Every couple of months I return to the idea of the open world assumption (OWA)  and its fundamental importance to knowledge applications. What it is that makes us human — in health and in sickness — is but a further line of evidence for the importance of an open world viewpoint. I’ll use three personal anecdotes to make this case.
Believe it or not, Alfred Wegener‘s theory of continental drift was only becoming accepted by mainstream scientists in my high school years. I experienced déjà vu regarding a science revolution while a botany major at Pomona College in the early 1970s. A young American biologist at that time, Lynn Margulis, was postulating the theory of endosymbiosis; that is, that certain cell organelles originated from initially free-living bacteria.
This idea of longstanding symbionts in the cell — indeed, even forming what was our overall conception of cells and their parts — was truly revolutionary. It was revolutionary because of the implications for the nature and potential degree of symbiosis. And it was revolutionary in adding a different arrow in the quiver of biotic change over time than classical Darwinian evolution.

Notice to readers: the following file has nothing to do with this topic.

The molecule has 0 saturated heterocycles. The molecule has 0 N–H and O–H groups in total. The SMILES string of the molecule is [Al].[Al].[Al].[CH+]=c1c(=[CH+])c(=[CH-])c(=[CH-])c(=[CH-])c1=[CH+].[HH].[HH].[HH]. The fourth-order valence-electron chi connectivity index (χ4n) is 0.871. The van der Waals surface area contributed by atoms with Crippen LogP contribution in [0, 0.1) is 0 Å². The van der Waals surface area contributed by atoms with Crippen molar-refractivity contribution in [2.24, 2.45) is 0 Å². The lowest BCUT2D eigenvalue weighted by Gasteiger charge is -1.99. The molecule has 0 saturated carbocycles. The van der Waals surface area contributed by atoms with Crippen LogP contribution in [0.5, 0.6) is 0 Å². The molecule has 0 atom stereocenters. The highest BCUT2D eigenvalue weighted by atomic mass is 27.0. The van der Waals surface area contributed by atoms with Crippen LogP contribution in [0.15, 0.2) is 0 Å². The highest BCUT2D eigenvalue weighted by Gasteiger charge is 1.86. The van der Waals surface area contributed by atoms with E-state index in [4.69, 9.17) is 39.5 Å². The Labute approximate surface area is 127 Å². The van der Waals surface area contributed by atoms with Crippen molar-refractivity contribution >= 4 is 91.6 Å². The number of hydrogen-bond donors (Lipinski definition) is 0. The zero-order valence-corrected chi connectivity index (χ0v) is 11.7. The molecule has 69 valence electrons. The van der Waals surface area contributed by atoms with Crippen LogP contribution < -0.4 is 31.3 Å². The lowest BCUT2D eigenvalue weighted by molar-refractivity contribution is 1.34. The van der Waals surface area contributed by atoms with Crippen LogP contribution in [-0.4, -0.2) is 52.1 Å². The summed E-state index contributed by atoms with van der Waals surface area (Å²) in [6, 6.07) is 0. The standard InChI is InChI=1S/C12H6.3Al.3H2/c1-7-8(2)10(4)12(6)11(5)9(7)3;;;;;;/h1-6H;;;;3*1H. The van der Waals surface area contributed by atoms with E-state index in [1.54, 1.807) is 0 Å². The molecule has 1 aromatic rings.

Today, Margulis’ theory is now widely accepted and is understood to embrace cell organelles from mitochondria to chloroplasts and ribosomes. The seemingly fundamental unit of all organisms — the cell — is itself an amalgam of archaic symbionts and bacteria-like lifeforms. Truly remarkable.
In the early 1990s, my oldest child, Erin, then in elementary school, had been going through a debilitating bout of periodic and severe stomach upsets. I sort of thought this might be inherited, since my paternal grandmother had suffered from ulcers for many decades (as did many at that time).
We were good friends with our pediatrician in our small town and knew him to be a thoughtful and well-informed MD. His counsel was that Erin was likely suffering from an ulcer and we began taking great care about her diet. But Erin’s symptoms did not seem to improve.
My wife, Wendy, is a biomedical researcher and began to investigate this problem on her own. She discovered some early findings implicating a gastrointestinal (gut) bacteria with similar symptoms and brought this research to our doctor’s attention. He, too, was intrigued, and prescribed a rather straightforward antibiotic regimen for Erin. Her symptoms immediately ceased, and she has been clear of further symptoms in the twenty years since.